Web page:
"Scratch is a programming language and online community where you can create your own interactive stories, games, and animations -- and share your creations with others around the world. In the process of designing and programming Scratch projects, young people learn to think creatively, reason systematically, and work collaboratively. Scratch is a project of the Lifelong Kindergarten group at the MIT Media Lab. It is available for free at https://scratch.mit.edu"
The Scratch Jnr app (ipad app, Chrome OS app) or Android app) is a great place to start your programming journey. The full Scratch website could be your next port of call. Scratch has been upgraded to 3.0 Unlike the old Scratch, the new version will work on ipads (ios 11+) in a browser as well as on a computer as it doesn't use Flash. It also has new blocks like speech to text and blocks to support Makey Makeys, Micro:bits and WeDo Lego.
Try it out on the CSFirst site - Code a story including Pick-a-Path options or Animate your name or other text with interesting effects. CSFirst has lots of tutorials with step by step instructions and videos.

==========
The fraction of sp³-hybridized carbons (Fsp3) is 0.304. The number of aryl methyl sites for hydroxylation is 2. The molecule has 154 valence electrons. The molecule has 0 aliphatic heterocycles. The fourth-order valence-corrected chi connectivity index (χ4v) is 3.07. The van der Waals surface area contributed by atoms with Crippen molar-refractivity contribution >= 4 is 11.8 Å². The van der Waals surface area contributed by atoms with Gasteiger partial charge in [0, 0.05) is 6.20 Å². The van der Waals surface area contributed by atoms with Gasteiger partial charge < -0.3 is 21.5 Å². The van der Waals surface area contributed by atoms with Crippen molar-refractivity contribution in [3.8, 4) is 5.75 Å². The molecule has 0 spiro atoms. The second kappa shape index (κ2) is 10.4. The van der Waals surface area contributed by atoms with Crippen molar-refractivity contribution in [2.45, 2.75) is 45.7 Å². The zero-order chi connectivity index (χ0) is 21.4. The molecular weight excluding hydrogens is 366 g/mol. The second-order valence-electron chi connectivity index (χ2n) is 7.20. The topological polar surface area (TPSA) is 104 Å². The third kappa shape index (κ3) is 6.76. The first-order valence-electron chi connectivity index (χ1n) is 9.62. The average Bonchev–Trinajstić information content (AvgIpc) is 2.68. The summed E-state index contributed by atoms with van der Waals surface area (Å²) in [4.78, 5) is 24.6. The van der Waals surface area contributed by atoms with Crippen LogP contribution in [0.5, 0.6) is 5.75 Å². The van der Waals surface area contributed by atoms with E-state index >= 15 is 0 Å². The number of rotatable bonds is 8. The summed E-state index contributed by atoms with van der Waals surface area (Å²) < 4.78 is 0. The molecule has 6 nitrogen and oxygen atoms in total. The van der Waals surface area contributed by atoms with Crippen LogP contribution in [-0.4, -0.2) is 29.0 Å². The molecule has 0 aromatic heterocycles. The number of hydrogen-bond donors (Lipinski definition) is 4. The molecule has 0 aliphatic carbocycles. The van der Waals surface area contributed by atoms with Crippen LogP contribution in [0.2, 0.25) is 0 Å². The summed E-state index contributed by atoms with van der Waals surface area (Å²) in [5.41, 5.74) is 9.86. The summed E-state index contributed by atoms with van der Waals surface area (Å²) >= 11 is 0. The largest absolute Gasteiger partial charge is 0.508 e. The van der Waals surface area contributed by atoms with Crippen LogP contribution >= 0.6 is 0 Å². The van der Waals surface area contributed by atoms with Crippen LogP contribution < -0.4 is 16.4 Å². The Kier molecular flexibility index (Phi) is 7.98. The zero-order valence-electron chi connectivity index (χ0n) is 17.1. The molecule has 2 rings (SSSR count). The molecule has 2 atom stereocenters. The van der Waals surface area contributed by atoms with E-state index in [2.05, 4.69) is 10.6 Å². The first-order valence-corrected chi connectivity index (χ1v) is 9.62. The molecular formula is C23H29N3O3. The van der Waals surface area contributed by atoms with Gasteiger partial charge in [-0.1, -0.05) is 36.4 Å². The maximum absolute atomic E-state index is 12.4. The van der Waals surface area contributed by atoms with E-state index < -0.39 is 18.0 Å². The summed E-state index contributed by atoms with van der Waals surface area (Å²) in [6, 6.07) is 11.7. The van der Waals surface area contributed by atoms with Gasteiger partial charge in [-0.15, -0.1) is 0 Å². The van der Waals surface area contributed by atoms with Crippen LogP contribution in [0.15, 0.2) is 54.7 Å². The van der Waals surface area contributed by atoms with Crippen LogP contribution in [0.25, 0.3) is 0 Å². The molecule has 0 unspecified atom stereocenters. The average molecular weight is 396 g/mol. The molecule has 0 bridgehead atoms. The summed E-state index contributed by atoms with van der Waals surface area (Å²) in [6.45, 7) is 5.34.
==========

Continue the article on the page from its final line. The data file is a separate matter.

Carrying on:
There is also an app called Pyonkee which is based on Scratch coding and is a step up from Scratch Jr.
An example of a Scratch introductory lesson. I'd adapt this so I'd tell them what I'm trying to do and get them to tell me what to try. I'd also let them choose the characters and background.
Once they have the basics I usually give them a very open-ended task to complete e.g. 'tell a story' and let them work in pairs to complete giving as little help as possible. I sometimes add extra requirements like having the characters talk to each other in te reo Māori. I will refer them to other students who have found out how to do things.
As students find something new I get them to share with the class and have a sharing session at the end.
Scratch is developed by the Lifelong Kindergarten Group at the MIT Media Lab. It is available for free at https://scratch.mit.edu
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